Published 4 years ago.
About a 6 minute read.
Image: Sara Hylton - National Geographic
The “Sea to Source: Ganges” expedition team engages communities to help them track plastic pollution with wooden drift cards.
An international, all-female team of scientists and engineers are currently on an expedition to study plastic pollution in the Ganges River. The main goal of the “Sea to Source: Ganges” expedition is to better understand and document how plastic waste travels through waterways and identify inclusive solutions to the plastic waste crisis. The “Sea to Source: Ganges” expedition is the first of several international river expeditions planned as part of National Geographic’s Planet or Plastic? initiative, which aims to significantly reduce the amount of single-use plastic that reaches the ocean.
Throughout the expedition, the team is deploying drift cards made of eco-plywood that are shaped like a plastic bottle and will help mimic the flow of plastic waste through the Ganges watershed. The drift cards are engraved with instructions for people who see them to contact a number via WhatsApp or SMS with the card’s location and its identification number, engaging the local communities in the expedition’s efforts. The drift cards are made by a company called Cut by Beam, which is run by Jenny Shipley, a young creative product designer in the UK out of a rural workshop that is almost entirely solar powered and has a strong environmental ethos.
Two of the expedition team members are Emily Duncan, a National Geographic Explorer and post-doctoral researcher at the University of Exeter, and Amy Brooks, a doctoral student in engineering at the University of Georgia New Materials Institute. We caught up with Emily, Amy, and Jenny about the expedition and how they plan to use these drift cards to study plastic waste.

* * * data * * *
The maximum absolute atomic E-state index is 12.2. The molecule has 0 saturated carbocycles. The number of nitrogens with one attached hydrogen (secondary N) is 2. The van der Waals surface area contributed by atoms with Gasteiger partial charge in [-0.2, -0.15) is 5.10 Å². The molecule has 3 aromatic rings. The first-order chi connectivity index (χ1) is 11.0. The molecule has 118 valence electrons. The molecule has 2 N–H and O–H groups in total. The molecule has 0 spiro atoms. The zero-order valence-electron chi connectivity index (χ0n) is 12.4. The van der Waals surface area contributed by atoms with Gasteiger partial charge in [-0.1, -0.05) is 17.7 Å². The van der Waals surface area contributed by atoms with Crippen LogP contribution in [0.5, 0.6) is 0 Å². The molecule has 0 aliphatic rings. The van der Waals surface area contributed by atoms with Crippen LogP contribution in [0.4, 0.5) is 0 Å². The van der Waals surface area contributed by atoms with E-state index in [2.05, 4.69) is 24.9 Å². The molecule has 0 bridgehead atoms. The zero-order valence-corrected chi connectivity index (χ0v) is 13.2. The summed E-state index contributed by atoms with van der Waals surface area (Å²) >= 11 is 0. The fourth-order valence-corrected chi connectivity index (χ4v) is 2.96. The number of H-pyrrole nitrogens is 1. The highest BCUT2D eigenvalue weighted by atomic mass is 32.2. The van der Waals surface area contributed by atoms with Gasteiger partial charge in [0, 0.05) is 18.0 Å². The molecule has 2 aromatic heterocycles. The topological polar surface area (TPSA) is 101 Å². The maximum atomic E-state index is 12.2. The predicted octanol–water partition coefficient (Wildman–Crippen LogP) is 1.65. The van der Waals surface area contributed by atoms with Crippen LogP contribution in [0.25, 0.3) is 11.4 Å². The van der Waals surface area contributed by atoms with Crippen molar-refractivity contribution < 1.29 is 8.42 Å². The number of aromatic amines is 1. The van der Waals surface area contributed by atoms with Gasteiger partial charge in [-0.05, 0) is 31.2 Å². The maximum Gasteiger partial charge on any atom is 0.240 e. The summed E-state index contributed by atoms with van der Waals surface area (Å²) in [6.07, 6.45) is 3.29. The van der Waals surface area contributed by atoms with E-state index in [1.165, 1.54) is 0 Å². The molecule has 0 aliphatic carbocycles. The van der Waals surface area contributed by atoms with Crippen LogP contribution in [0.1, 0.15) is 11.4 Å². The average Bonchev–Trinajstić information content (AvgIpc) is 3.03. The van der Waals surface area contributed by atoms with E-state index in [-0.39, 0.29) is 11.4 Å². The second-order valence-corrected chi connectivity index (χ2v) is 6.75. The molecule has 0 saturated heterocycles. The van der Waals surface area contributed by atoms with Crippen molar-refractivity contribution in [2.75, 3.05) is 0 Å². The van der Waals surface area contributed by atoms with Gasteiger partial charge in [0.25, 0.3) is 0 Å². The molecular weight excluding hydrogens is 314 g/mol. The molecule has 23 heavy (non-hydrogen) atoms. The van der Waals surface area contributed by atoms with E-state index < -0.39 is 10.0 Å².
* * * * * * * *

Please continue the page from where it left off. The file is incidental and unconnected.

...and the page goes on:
AB: Using drift cards will allow us to trace the movement of plastic waste on land and in waterways. For the land-based team, there is currently a knowledge gap of exactly how much plastic waste is reaching the aquatic environment from land. We know that there is waste on land that is being washed, blown, or otherwise transported into the sea, and rivers can be a direct pathway for this. It’s been estimated that eight million metric tons of land-based plastic waste reaches the ocean annually and 1.8 million metric tons of this may be from rivers. We’re going to experiment using the drift cards to research how much waste makes it from the land into the water.
In each of the communities we’re working in, we’re going to be collecting data on observed litter on the ground using a Marine Debris Tracker, and we are depositing the drift cards in these same areas where we see litter.
ED: Over time, with help from community members and citizen scientists finding and reporting the cards, we will then know where each card ends up, which will help us understand if and how the pieces of litter that we tracked on land might be transported to the Ganges, and ultimately the Bay of Bengal and beyond. This is a way to help validate what we know about land-based plastic waste reaching rivers and then the ocean, and if successful, there is an opportunity to expand this research to other watersheds around the world.